Obama's Debate Claims On Tax Writeoffs For Offshoring Hold Up: Fact Checkers

In this Oct. 3, 2012, photo, Republican presidential candidate Mitt Romney speaks during the first presidential debate with P
In this Oct. 3, 2012, photo, Republican presidential candidate Mitt Romney speaks during the first presidential debate with President Barack Obama at the University of Denver, in Denver. Even with his strong debate performance, Romney needs every possible advantage to overtake President Barack Obama in the next four weeks. Not helping him much is the Republican Party he leads. The GOP’s image is at one of its lowest points in modern times. Romney is now distancing himself a bit from some party policies. That’s most clearly seen in his emphasizing that he doesn’t want to cut taxes for high earners. (AP Photo/Eric Gay)

In a testy exchange during last week's presidential debate, Mitt Romney suggested that a certain tax break criticized by President Barack Obama didn't even exist.

Obama said he wanted to "close those loopholes that are giving incentives for companies that are shipping jobs overseas. I want to provide tax breaks for companies that are investing here in the United States."

"I have no idea what you’re talking about. I maybe need to get a new accountant," Romney shot back. "The idea that you get a break for shipping jobs overseas is simply not the case."

HuffPost pointed out in its debate liveblog that such tax breaks do in fact exist. Although Democrats like Obama may overstate the size of these breaks for political points, companies can write off expenses incurred when moving business operations, including the movement of equipment overseas.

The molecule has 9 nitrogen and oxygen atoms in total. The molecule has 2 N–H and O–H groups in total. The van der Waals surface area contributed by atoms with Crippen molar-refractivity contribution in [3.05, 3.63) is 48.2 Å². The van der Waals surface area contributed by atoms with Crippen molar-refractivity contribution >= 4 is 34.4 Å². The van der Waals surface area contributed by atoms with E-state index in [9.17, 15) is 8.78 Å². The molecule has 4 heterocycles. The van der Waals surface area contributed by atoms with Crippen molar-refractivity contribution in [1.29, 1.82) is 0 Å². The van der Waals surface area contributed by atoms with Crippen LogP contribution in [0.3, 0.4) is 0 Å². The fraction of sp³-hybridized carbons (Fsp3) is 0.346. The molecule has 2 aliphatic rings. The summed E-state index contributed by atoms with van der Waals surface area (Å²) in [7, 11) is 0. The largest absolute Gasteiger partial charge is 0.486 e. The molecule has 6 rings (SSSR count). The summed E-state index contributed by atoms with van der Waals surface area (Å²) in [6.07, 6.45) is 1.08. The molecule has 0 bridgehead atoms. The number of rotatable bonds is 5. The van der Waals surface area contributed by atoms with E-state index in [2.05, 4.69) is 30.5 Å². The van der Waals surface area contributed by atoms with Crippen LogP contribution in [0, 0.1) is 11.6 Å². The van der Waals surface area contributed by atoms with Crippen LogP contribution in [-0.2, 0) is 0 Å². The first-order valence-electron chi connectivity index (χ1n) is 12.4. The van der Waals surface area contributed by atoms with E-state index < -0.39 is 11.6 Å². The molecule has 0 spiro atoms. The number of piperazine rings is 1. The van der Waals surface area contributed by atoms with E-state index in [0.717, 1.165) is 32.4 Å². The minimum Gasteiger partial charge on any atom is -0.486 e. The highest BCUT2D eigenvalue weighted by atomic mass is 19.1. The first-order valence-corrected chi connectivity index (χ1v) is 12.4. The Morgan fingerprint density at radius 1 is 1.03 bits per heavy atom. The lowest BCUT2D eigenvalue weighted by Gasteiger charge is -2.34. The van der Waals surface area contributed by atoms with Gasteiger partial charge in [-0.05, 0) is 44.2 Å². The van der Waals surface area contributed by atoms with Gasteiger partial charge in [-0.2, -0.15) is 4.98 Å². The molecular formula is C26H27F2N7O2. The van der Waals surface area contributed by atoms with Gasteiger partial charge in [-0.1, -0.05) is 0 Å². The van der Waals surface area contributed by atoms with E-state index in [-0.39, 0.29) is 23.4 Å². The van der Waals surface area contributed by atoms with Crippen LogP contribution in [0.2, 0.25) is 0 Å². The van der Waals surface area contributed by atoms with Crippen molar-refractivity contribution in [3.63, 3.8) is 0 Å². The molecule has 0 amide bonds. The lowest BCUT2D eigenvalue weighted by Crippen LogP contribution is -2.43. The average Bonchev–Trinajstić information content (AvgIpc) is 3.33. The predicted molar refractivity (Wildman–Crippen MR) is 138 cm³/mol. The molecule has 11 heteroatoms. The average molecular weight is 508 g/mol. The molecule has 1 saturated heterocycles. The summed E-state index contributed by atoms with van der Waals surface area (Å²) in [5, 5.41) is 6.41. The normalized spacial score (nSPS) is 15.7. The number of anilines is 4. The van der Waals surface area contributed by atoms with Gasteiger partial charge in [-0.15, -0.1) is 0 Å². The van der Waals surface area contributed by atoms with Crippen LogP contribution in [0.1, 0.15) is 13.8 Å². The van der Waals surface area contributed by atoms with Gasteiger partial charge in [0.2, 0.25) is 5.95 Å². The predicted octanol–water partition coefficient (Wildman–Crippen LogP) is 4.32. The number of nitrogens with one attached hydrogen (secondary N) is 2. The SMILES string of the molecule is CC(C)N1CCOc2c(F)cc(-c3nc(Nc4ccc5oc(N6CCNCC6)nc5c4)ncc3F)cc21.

On the heels of the debate, the Los Angeles Times said that Romney was "sort of" technically correct in his assertion, since there is no specific tax break expressly for offshoring jobs. In a more in-depth examination of the issue, fact-checking website PolitiFact argued that Romney's rebuttal holds up only in "the narrowest sense possible," while giving the president a "true" rating for his claims on the tax break:

There is no clause in the tax code that rewards a company when it relocates production beyond U.S. borders. But if a plant moves at all, whether it's from Ohio to Tennessee or Ohio to Malaysia, it is eligible for deductions.

"There is certainly a tax break for U.S. companies that move operations or people abroad," said Gary McGill, director of the Fisher School of Accounting at the University of Florida. "It is simply a business expense like any other legitimate expense."

In fact, a Villanova Law School accounting professor told PolitiFact that a company would be "arguably negligent" if it didn't try to claim the deductions.

Some Democrats, led by Sen. Debbie Stabenow (D-Mich.), have argued that such deductions need to be eliminated for companies that are moving jobs offshore. The Bring Jobs Home Act, a so-called insourcing bill sponsored by Stabenow earlier this year, would have eliminated such deductions while providing other tax breaks for companies bringing jobs back to the U.S. The bill failed to overcome a GOP filibuster.

As PolitiFact notes, the deductions that companies receive for moving costs are "trivial" when compared to other tax breaks enjoyed after moving operations overseas.

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